Thus, for instance, most behavioral therapy manuals (e.g., Goldfried and Davison, 1994; Spiegler and Guevremont, 1998) emphasize the importance of explaining the treatment rationale, building clients' awareness of the environmental cues that trigger their problem behavior, and thereby empowering them to exercise agency over their own habitual responses (via techniques like exposure and stimulus control) so that unhelpful stimulus-response associations can gradually be unlearned. These observations align with Bandura et al. (1977) influential finding that the therapeutic effects of an ostensibly behavioral, performance-based intervention for phobia were entirely mediated by changes in self-efficacy (i.e., internal expectancies about one's ability to cope with one's feared situation). Building on this idea, recent theory and research from an inhibitory learning perspective (Craske et al., 2008) suggests that stimulus-response associations themselves represent internalized attitudes or expectancies that are formed through experience and can be checked and updated through the work of increasing awareness (see Craske et al., 2014). Likewise, operant conditioning exerts its effects on behavior via internalized causal expectancies about the positive or negative consequences of acting a certain way: e.g., a client might assume that “If I interact with strangers, I will be mocked and bullied.” Once the client becomes aware of this expectancy, she is better positioned to check it against her present-day reality, perhaps realizing that the conditions in which she formed this belief as a child are no longer applicable. This new awareness, in turn, gives her the agency to practice acting contrary to the fear that accompanies her internalized expectancy (e.g., via social cost exposures; Nelson et al., 2010), long enough to deepen and solidify her awareness that interacting with strangers is less dangerous and ultimately more rewarding than she previously believed. In this light, contingency management strategies (Hayes and Hofmann, 2018) can be conceptualized as awareness-prompting mechanisms. By planting associative reminders in the environment, clients ensure that they are able to bring the relevant knowledge into awareness when it is needed, without having that knowledge eclipsed by previously learned but no longer endorsed associations (e.g., the tendency to associate novel social situations with danger). For instance, if a client is undergoing social cost exposures to deepen the awareness that interacting with strangers is rewarding and safe, they may be able to bolster their agency by treating themselves to a tangible reward after every exposure, thus keeping the knowledge of its long-term value in their awareness.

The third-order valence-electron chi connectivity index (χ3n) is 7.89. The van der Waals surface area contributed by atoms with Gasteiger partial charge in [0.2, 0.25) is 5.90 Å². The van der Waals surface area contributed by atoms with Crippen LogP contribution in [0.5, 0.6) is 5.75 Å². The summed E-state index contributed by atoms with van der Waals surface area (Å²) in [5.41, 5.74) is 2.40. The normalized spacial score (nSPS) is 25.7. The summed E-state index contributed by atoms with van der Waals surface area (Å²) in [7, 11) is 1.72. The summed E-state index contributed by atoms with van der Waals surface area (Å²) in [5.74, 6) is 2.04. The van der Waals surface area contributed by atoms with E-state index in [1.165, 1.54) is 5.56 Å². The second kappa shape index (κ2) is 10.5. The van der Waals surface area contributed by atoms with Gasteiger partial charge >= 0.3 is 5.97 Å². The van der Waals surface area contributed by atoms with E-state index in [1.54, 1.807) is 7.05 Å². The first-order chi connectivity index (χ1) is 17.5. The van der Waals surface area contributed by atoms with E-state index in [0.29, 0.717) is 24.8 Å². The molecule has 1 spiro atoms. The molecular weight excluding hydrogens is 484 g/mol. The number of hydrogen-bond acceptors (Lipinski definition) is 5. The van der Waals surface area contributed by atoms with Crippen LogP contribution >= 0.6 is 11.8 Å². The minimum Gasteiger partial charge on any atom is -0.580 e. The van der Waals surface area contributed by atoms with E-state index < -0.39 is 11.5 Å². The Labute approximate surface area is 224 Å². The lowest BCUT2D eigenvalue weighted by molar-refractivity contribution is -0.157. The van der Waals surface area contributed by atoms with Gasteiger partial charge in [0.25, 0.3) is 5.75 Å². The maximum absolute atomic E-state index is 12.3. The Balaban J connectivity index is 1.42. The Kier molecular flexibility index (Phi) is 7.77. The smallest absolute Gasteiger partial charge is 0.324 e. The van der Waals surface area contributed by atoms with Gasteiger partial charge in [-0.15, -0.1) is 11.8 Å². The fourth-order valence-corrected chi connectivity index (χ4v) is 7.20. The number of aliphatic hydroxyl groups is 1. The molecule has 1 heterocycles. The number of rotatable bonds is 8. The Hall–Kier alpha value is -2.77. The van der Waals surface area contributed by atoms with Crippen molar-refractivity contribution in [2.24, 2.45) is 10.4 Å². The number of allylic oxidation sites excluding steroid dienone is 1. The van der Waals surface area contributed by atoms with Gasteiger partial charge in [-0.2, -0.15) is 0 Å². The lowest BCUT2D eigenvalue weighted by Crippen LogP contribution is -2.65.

Analogously, the concept of “psychic determinism” in Freud's psychoanalytic theory held that, in the psychological realm, all conscious choices are determined by unconscious forces; thus, there is no “agent” outside these forces who would be unaffected by them, or, put differently, there are multiple agents in the conscious and unconscious realms. As such, in his view, the existence of full agency as in absolute freedom to choose is merely an illusion and ultimately impossible (Freud, 1965, p. 236, id. Wooldridge, 2018). However, even though unconscious forces are thought to undermine the individual's agential aspirations, the aim of analysis is to become aware of these forces and integrate them into a more coherent sense of agency, thus increasing autonomy (Moran, 1993; Wooldridge, 2018). Psychodynamic therapies focus on self-reflection as a way to increase awareness of unconscious forces and processes. The overarching goal of these therapies, at least as they are practiced today, is to “expand freedom and choice by helping people to become more mindful of their experience in the here and now” (Shedler, 2010, p. 14). Depending on the particular approach, the emphasis may be on reflection on past events that might shape the patient's present experiences, on the patient's defense mechanisms, or on the therapy relationship as a vehicle for shedding light on the patient's general relational patterns (e.g., Fonagy and Bateman, 2006). Nearly all psychodynamic therapies, however, share the supposition that gaining insight over previously unconscious motivating forces is a central mechanism underlying symptom reduction and personal growth. By bringing unconscious material into consciousness, the patient becomes aware of their own, previously unconscious internal processes and motivating forces. This awareness, in turn, increases the patient's agency by allowing increased mastery over previously unconscious processes (per the famous quote: “Where id was there shall be ego”, Freud, 1965) and control over the drives that led to the development of symptoms and/or prevented the patient from acting freely, according to their will.